• Cruise missile defence progress and responses
  • How the response to the cruise missile threat has changed, developed and evolved since the cold war
  • Using SPARTA’s CAPS application to analyse and plan a response to a cruise missile attack
  • 15:20 Afternoon Tea

    15:40 ASSESSMENT OF AIR DEFENCE SYSTEMS

    MajBritt Hansson

    MajBritt Hansson, Senior Research Officer, Guidance and Control Department, FOA (Sweden)

  • Direct and indirect effectiveness
  • Terrain influence at low altitudes
  • Long range air defence system versus very short range systems
  • Ten years of using simulation models for measurement of effectiveness - some lessons learnt
  • 16:20 MARITIME BALLISTIC MISSILE DEFENCE

    Jeremy Stocker

    Jeremy Stocker, Departmental Fellow, Centre for Security Studies, University of Hull

  • Missile defence and naval operations
  • Non-active missile defence at sea
  • Active defence and command and control
  • An overview of American programmes
  • Other nations BMD efforts at sea
  • Britain’s options
  • 17:00 Chairman’s Closing Remarks and Close of Day One

    8:30 Re-registration and Coffee

    9:00 Chairman's Opening Remarks

    Christopher Foss

    Christopher Foss, Editor, Jane’s Armour and Artilley

    9:10 SPECIAL ADDRESS - DEFENCE AGAINST THE MISSILE THREAT

    Rt Hon Lord Chalfont (OBE, MC, PC)

    Rt Hon Lord Chalfont (OBE, MC, PC), President, House of Lords All-Party Defence and Study Group

  • Ballistic missile defence systems in light of the Strategic Defence Review (SDR)
  • Understanding the changing nature of missiles threats in a post cold war world
  • Why deterrence alone can no longer be used as a strategic doctrine
  • Is monitoring the air defence systems of the US and our other allies enough, or should we be leading the development of a ballistic missile defence?
  • 9:40 KEYNOTE ADDRESS - THEATRE BALLISTIC MISSILE DEFENCE (TBMD)

    Rear Admiral William Cobb Jr

    Rear Admiral William Cobb Jr, Deputy Program Executive Officer, Theatre Systems Combatants, US Navy

  • An overview of the need for an effective TBMD capability
  • An analysis of the emerging threats including ballistic, cruise and UAV’s
  • A focus on the update to the Aegis weapon
  • Results from recent testing aboard the USS Lake Erie and USS Port Royal
  • Future development schedules for TBMD systems
  • 10:20 CONCEPTS FOR THE CREATION OF MODERN MOBILE AIR DEFENCE SYSTEMS FOR FIGHTING THE PRECISION WEAPON

    Iossif Drize

    Iossif Drize, Chief Designer, Antey Concern (Russia)

  • Specific characteristics of the precision weapon (PW)
  • Basic principles for the creation of mobile SAM complexes for fighting precision weapons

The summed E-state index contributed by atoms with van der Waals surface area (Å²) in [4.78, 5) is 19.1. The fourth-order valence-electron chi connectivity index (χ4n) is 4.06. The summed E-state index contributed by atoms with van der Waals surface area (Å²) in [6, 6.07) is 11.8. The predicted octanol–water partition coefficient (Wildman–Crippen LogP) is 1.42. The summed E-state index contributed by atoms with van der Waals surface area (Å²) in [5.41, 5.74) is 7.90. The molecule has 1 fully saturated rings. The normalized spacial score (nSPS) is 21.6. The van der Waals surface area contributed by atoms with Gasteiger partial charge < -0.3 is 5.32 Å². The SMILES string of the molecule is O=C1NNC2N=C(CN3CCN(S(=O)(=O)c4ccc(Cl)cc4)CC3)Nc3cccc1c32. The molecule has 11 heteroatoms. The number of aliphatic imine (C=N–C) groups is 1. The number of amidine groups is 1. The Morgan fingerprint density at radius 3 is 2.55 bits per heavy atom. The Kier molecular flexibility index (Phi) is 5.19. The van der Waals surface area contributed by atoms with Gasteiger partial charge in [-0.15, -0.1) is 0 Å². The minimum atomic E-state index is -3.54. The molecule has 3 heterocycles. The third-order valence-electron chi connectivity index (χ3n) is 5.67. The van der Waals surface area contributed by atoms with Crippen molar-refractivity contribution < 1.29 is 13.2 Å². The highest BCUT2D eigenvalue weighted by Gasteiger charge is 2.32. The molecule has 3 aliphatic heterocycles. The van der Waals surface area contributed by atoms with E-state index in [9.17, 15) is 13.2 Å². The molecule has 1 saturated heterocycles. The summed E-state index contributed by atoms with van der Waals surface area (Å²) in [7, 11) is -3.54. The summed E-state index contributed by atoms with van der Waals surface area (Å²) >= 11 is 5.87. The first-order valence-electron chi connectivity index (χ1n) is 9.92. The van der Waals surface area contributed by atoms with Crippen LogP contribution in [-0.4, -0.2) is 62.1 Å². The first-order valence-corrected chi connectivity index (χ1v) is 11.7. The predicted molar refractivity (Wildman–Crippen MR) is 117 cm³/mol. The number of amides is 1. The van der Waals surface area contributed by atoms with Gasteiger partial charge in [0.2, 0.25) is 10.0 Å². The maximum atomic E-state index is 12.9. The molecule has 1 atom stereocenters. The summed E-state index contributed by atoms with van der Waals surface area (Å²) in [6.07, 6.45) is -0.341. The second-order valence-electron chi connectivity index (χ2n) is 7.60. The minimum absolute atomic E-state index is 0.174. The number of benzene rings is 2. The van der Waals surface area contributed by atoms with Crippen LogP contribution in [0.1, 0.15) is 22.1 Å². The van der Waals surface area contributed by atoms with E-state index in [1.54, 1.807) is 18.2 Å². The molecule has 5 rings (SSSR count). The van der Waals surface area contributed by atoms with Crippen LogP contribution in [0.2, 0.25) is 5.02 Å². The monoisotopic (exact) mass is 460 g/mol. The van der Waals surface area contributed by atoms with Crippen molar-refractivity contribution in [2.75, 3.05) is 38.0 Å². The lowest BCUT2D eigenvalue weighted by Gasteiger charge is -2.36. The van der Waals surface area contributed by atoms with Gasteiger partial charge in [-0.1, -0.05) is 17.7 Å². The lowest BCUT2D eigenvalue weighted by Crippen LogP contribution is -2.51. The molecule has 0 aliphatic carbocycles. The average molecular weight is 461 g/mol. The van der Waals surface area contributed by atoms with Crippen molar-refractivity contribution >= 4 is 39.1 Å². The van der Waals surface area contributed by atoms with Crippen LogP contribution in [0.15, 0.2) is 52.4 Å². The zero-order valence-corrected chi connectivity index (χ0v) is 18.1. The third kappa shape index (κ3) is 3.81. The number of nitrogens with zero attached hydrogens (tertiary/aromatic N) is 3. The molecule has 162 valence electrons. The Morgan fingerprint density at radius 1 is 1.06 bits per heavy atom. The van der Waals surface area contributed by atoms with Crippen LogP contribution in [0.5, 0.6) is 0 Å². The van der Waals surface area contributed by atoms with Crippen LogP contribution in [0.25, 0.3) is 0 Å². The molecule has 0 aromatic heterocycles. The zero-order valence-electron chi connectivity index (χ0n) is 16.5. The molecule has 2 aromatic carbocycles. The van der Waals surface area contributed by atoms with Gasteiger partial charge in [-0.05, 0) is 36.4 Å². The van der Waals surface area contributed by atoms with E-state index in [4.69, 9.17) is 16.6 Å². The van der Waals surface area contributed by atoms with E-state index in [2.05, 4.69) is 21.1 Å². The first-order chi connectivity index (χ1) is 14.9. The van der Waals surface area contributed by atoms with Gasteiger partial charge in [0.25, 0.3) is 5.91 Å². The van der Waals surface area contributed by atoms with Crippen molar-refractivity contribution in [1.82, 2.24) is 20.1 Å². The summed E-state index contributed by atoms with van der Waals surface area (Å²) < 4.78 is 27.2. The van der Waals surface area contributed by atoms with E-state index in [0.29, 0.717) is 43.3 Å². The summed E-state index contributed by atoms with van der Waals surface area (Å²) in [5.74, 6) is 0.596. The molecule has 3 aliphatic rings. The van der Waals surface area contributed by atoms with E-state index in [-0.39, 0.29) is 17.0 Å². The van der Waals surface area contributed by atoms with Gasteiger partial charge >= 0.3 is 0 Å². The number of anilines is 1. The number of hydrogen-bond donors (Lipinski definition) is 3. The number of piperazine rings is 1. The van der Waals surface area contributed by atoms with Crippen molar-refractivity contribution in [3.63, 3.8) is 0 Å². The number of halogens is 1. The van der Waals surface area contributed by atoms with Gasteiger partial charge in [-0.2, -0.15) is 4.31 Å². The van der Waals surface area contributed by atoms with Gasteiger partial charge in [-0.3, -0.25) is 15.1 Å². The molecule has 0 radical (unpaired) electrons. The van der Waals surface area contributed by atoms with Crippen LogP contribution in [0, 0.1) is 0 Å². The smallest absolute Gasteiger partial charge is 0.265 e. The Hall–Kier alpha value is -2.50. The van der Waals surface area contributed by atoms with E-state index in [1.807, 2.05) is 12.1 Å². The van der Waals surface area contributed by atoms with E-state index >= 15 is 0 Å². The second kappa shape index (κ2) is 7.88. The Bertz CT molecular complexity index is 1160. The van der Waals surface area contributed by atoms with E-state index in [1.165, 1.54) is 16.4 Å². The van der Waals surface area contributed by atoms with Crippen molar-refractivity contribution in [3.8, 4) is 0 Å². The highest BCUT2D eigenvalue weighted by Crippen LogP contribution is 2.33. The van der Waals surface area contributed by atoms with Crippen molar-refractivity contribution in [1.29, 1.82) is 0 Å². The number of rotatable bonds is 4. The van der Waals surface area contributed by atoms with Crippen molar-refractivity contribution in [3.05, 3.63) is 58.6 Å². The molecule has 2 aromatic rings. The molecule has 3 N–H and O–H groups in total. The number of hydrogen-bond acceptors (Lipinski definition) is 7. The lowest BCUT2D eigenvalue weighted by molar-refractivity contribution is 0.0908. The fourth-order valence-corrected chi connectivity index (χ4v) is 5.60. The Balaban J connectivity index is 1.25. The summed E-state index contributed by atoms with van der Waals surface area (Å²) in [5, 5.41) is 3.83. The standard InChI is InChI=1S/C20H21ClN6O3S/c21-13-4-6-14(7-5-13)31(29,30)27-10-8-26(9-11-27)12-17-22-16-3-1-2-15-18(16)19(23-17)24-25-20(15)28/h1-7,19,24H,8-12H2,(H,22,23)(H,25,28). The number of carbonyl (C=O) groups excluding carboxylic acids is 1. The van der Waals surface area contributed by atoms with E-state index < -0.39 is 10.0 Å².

• Realisation of the above principles in the design of the Tor-M1 SAM complex
  • 11:00 Morning Coffee

    11:20 REGIONAL POWERS PERSPECTIVE ON BALLISTIC MISSILE DEFENCE

    Dr Sitki Egeli

    Dr Sitki Egeli, Director of Foreign Affairs, SSM (Turkey)

  • Threat perspectives - from a regional perspective
  • Alternatives to countering it
  • Diplomacy, arms control and export control
  • Counterforce and retaliation
  • Active and passive defences: Regional perspectives
  • 12:00 THE FUTURE OF EUROPEAN MISSILE DEFENCE SYSTEMS

    Dr Stanley Orman

    Dr Stanley Orman, Chief Executive Officer, Orman Associates

  • Europe still looks to US to provide deterrence/defence. Is this a sensible option?
  • Increasing proliferation makes deterrence more problematical, defence has to become a higher priority option. What capabilities do the US have? And can they assist Europe?
  • What are the European priorities between TMD for deployed forces and NMD?
  • In light of MEADS is joint development with the US feasible?
  • What are the real options for Europe?
  • 12:40 Lunch

    14:00 INTEGRATED AIR DEFENCE (IAD)

    Lennart Ljungfelt

    Lennart Ljungfelt, Product Sales Manager, Bofors Missiles AB

  • Challenges for IAD
  • Capabilities of the BAMSE system
  • The flexible and distributed system architecture
  • System performance
  • Optimisation of system effect
  • Integration of tools for planning, evaluation and training
  • 14:40 MOBILE AIR DEFENCE SYSTEMS

    Detlev Nadolni, Senior Manager ROLAND Export

    Detlev Nadolni, Senior Manager ROLAND Export, Johannes Hoggemeier, Marketing Manager Air Defence Systems, Euromissile (France)

  • The need for mobile air defence systems for the protection of highly valuable targets
  • An overview of how the ROLAND systems meets this requirement
  • The flexibility of the ROLAND system which allows use on a tracked chasis, wheeled vehicle or semi trailer